Our curriculum

Our setting aims to:

  • provide high-quality care and education for children below statutory school age;
  • work in partnership with parents to help children to learn and develop;
  • add to the life and well-being of the local community;
  • offer children and their parents a service that promotes equality and values diversity.

Parents are regarded as members of our setting and have full participatory rights. These include a right to be:

  • valued and respected;
  • kept informed;
  • consulted;
  • involved; and
  • included at all levels.

As a community-based, voluntary-managed setting, we also depend on the goodwill and involvement of parents to keep going. Securing the support and commitment of our parents and carers is crucial to the ongoing success of our setting.
Children's development and learning
We aim to ensure that each child:

  • is in a safe and stimulating environment;
  • is given generous care and attention, because of our ratio of qualified staff to children, as well as volunteers and volunteer parent helpers;
  • has the chance to join in with other children and adults to live, play, work and learn together;
  • is able to take forward her/his learning and development by being helped to build on what she/he already knows and can do;
  • has a personal key person who makes sure each child makes satisfying progress;
  • is in a setting that sees parents as partners in helping each child to learn and develop; and
  • is in a setting in which parents help to shape the service it offers.

The Early Years Foundation Stage
The provision for children's development and learning is guided by the Early Years Foundation Stage (DfE 2012). Our provision reflects the four overarching principles of the Statutory Framework for the Early Years Foundation Stage:

  • A Unique Child – Every child is a unique child who is constantly learning and can be resilient, capable, confident and self-assured.
  • Positive Relationships – Children learn to be strong and independent through positive relationships.
  • Enabling Environments – Children learn and develop well in enabling environments, in which their experiences respond to their individual needs and there is a strong partnership between practitioners, parents and carers.
  • Learning and Development – Children develop and learn in different ways and at different rates. The framework covers the education and care of all children in early years provision, including children with special educational needs and disabilities.

How we provide for development and learning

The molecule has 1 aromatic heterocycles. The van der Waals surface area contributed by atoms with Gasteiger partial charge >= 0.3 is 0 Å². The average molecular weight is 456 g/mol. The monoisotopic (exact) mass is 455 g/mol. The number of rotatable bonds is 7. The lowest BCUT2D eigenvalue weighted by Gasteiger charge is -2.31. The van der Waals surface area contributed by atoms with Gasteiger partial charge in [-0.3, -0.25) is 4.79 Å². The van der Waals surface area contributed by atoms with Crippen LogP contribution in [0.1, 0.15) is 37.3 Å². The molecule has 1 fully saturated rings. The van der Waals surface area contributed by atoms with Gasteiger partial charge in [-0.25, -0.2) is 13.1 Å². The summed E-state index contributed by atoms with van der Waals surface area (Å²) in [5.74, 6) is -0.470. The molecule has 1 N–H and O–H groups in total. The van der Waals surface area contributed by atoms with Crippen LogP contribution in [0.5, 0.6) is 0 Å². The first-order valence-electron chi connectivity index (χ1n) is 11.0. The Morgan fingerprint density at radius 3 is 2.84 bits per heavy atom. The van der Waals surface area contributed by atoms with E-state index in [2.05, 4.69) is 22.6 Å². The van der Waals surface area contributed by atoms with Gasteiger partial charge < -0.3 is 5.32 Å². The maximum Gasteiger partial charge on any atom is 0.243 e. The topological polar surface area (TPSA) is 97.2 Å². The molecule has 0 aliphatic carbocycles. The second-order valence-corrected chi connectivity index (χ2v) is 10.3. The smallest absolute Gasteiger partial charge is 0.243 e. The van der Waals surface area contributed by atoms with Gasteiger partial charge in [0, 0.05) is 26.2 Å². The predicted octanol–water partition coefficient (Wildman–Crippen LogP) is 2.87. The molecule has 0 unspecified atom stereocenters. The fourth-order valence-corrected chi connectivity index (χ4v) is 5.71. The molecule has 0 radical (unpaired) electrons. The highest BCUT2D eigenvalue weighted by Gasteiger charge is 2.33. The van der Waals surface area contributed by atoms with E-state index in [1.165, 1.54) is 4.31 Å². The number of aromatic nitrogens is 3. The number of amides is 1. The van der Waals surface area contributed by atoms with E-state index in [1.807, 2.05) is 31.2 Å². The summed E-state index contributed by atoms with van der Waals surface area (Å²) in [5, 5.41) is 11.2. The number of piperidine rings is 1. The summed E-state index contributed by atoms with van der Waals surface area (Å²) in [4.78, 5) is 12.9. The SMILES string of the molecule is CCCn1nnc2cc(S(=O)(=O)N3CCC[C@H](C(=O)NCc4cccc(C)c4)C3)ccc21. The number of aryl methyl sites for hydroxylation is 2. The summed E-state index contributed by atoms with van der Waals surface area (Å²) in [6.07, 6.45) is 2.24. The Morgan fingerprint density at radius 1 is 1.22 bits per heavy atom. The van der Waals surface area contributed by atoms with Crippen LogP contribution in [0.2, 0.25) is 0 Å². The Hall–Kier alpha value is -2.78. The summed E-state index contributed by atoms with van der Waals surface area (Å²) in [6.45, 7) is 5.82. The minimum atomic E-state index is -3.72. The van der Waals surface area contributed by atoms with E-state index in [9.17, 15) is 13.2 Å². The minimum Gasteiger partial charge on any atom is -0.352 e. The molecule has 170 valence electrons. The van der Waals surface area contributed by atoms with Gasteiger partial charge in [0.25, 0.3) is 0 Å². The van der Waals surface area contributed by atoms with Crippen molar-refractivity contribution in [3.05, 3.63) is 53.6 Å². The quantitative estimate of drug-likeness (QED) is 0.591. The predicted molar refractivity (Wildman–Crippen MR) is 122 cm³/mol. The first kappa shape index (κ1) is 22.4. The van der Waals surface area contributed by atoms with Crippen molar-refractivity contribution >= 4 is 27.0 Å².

Children start to learn about the world around them from the moment they are born. The care and education offered by Splash & Dash helps children to continue to do this by providing them with interesting activities that are appropriate for their age and stage of development.
The Areas of Development and Learning comprise:
Prime Areas

  • Personal, social and emotional development
  • Physical development
  • Communication and language

Specific Areas

  • Literacy
  • Mathematics
  • Understanding the world
  • Expressive arts and design

For each area, the level of progress that children are expected to have attained by the end of the Early Years Foundation Stage is defined by the Early Learning Goals. These goals state what it is expected that children will know and be able to do by the end of the reception year of their education.
The Development Matters guidance sets out the likely stages of progress a child makes along their learning journey towards the Early Learning Goals. Our setting has regard to these matters when we assess children and plan for their learning. Our programme supports children to develop the knowledge, skills and understanding they need for:
Personal, social and emotional development: making relationships; self-confidence and self-awareness; and managing feelings and behaviour.
Physical development: moving and handling; and health and self-care.
Communication and language: listening and attention; understanding; and speaking.
Literacy: reading; and writing.
Mathematics: numbers; and shape, space and measure.
Understanding the world: people and communities; the world; and technology.
Expressive arts and design:exploring and using media and materials; and being imaginative.